In Deuteronomy 30, Moses, at the end of his life, told the people of Israel that they had the capacity to enflesh and embody the commandments of God. The commandment to turn to God with all their heart and soul was not hard to follow, Moses said, because it was in their mouths and hearts.
Baby Suggs, holy, told her congregation that they had permission to experience God in the flesh in a world that hated their flesh. She gave them spiritual permission to laugh, dance and cry as a resource to thrive out yonder.
Mathews quoted again from Beloved:
“And O my people, out yonder, hear me, they do not love your neck unnoosed and straight. So love your neck; put a hand on it, grace it, stroke it and hold it up. And all your inside parts that they’d just as soon slop for hogs, you got to love them. The dark, dark liver — love it, love it, and the beat and beating heart, love that too. More than eyes or feet. More than lungs that have yet to draw free air. More than your life-holding womb and your life-giving private parts, hear me now, love your heart. For this is the prize.”
Mathews told the congregation, “We have to walk together, to not get weary. There is sacredness in deeply loved flesh. May God keep us on the path to freedom and healing. May God delight in making us prosperous in mind and soul. The path to freedom and healing is very near. Together we will lift every voice.”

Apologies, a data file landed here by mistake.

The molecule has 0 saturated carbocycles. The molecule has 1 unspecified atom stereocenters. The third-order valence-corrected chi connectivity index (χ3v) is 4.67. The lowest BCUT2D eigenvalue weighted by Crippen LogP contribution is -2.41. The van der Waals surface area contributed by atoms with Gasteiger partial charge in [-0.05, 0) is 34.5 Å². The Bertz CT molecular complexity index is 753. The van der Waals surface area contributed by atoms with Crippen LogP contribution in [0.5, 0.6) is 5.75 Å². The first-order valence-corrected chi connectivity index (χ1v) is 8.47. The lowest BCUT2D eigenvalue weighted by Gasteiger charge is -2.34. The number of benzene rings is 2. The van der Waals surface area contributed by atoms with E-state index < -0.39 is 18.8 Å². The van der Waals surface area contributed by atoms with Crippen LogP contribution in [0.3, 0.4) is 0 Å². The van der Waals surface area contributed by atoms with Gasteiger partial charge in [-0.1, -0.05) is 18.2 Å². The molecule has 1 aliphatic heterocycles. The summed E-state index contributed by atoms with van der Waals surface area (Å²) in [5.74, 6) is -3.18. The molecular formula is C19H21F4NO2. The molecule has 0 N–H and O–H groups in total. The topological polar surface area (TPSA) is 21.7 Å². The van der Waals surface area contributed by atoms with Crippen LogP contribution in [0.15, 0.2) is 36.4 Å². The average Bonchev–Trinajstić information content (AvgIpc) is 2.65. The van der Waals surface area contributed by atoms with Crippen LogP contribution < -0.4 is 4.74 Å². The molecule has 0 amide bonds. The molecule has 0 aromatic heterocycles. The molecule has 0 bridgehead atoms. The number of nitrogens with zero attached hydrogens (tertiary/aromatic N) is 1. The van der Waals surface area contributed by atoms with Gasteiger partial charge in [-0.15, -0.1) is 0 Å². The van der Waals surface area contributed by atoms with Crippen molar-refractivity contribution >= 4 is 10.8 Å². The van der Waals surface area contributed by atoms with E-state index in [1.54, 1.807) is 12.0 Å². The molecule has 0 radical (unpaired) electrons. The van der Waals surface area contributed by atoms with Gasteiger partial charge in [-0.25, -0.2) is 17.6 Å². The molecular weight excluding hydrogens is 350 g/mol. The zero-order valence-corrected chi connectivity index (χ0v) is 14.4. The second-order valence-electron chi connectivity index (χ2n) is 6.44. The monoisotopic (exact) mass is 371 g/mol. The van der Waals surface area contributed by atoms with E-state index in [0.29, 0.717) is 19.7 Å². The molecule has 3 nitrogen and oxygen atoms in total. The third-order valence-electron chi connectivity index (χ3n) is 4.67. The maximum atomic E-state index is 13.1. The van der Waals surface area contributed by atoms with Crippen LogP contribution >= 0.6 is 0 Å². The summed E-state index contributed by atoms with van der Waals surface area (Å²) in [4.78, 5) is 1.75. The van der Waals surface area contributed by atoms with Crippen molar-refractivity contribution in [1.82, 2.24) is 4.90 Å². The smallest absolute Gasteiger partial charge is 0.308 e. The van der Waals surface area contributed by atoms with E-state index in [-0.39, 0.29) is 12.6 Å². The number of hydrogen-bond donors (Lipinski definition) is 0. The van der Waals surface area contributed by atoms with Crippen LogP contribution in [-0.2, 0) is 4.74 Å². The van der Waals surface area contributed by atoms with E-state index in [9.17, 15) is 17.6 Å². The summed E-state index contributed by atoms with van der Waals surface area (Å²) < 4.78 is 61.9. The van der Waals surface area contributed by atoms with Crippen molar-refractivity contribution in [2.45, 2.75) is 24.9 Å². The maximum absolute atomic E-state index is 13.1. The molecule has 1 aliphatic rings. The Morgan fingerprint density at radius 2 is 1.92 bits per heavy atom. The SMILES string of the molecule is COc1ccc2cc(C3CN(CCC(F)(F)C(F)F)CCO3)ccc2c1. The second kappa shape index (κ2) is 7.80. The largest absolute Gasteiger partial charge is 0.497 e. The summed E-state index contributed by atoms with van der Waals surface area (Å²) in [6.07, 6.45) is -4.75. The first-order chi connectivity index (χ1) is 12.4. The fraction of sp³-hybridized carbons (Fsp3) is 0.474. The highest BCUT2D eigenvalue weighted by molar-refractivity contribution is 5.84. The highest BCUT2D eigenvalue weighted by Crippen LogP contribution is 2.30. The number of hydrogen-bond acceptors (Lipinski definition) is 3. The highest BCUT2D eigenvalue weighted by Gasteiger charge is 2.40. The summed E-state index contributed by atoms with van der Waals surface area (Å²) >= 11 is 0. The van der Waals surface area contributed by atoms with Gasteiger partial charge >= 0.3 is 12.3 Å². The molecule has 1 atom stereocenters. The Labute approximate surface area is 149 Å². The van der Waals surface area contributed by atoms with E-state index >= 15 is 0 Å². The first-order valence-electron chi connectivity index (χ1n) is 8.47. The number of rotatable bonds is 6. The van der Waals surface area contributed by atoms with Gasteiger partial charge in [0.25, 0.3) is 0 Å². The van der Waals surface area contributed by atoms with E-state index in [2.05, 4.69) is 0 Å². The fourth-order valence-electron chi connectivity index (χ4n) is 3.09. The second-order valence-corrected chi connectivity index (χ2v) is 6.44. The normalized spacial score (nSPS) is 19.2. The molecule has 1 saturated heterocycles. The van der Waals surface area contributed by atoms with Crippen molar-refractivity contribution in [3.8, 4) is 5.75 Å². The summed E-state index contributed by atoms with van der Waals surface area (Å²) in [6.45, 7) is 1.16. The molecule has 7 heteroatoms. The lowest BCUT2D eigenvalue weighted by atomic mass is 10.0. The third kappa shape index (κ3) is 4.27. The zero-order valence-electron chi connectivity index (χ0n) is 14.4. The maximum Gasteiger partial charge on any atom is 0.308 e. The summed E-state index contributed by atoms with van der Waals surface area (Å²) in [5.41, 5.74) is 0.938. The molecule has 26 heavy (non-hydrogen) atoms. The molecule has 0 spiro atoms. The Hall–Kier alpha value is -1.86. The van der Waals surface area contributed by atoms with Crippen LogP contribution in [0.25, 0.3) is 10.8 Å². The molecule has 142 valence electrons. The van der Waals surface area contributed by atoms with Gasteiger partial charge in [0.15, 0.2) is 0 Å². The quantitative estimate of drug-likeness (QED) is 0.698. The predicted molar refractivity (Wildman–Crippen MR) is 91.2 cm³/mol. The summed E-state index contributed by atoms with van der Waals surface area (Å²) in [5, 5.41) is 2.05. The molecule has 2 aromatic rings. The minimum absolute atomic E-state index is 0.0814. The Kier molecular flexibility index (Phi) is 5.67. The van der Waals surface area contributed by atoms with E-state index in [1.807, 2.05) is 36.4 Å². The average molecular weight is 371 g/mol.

The Rev. Mathews told the congregation that his wife was still getting up in the morning to watch the livestream of the service on CHQ Assembly. This week, her aunt, Peggy Ingrahm from Austin, Texas, is visiting, and he asked the congregation to wave and say “Hey, Auntie.” The Rev. John Morgan, senior pastor of the Williamsburg Presbyterian Church in Williamsburg, Virginia, presided. Tom Brownfield, administrator for the Chautauqua Association of the Disciples of Christ and its two guest houses, read the Scripture. The prelude, “En se jouant” from “Feuilles au vent,” by Gabriel Marie, was played by the Motet Consort which included Rebecca Scarnati, oboe; Debbie Grohman, clarinet; and Willie LaFavor, piano. The anthem, performed by the Motet Choir, was “Don’t Be Weary, Traveler,” arranged by Alice Parker from a traditional spiritual. Jim Evans, a choir member, was the soloist; Joshua Stafford, director of sacred music and holder of the Jared Jacobsen Chair for the Organist, directed. Stafford played “O Welt, ich muss dich lassen,” op.122, No.6, by Johannes Brahms, for the postlude. The Jackson-Carnahan Memorial Chaplaincy and the John William Tyrrell Endowment for Religion provide support for this week’s services.